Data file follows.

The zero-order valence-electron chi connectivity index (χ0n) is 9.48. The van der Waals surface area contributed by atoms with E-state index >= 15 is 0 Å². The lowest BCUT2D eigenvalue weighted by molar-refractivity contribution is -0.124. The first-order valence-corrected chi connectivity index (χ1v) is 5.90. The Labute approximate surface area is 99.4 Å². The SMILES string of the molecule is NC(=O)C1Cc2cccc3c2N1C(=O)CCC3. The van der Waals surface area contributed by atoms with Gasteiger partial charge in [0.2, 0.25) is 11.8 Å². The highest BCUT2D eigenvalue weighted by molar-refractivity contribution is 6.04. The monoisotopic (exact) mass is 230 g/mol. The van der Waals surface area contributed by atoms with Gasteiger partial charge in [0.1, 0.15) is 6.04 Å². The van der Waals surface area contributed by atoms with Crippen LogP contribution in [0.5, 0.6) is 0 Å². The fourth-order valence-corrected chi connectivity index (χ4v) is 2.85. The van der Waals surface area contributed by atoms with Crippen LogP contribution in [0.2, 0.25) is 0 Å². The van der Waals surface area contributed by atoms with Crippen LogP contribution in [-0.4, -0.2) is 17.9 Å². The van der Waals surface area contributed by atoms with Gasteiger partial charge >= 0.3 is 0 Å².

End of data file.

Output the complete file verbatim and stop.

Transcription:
The zero-order valence-electron chi connectivity index (χ0n) is 9.48. The van der Waals surface area contributed by atoms with E-state index >= 15 is 0 Å². The lowest BCUT2D eigenvalue weighted by molar-refractivity contribution is -0.124. The first-order valence-corrected chi connectivity index (χ1v) is 5.90. The Labute approximate surface area is 99.4 Å². The SMILES string of the molecule is NC(=O)C1Cc2cccc3c2N1C(=O)CCC3. The van der Waals surface area contributed by atoms with Gasteiger partial charge in [0.2, 0.25) is 11.8 Å². The highest BCUT2D eigenvalue weighted by molar-refractivity contribution is 6.04. The monoisotopic (exact) mass is 230 g/mol. The van der Waals surface area contributed by atoms with Gasteiger partial charge in [0.1, 0.15) is 6.04 Å². The van der Waals surface area contributed by atoms with Crippen LogP contribution in [0.5, 0.6) is 0 Å². The fourth-order valence-corrected chi connectivity index (χ4v) is 2.85. The van der Waals surface area contributed by atoms with Crippen LogP contribution in [0.2, 0.25) is 0 Å². The van der Waals surface area contributed by atoms with Crippen LogP contribution in [-0.4, -0.2) is 17.9 Å². The van der Waals surface area contributed by atoms with Gasteiger partial charge >= 0.3 is 0 Å².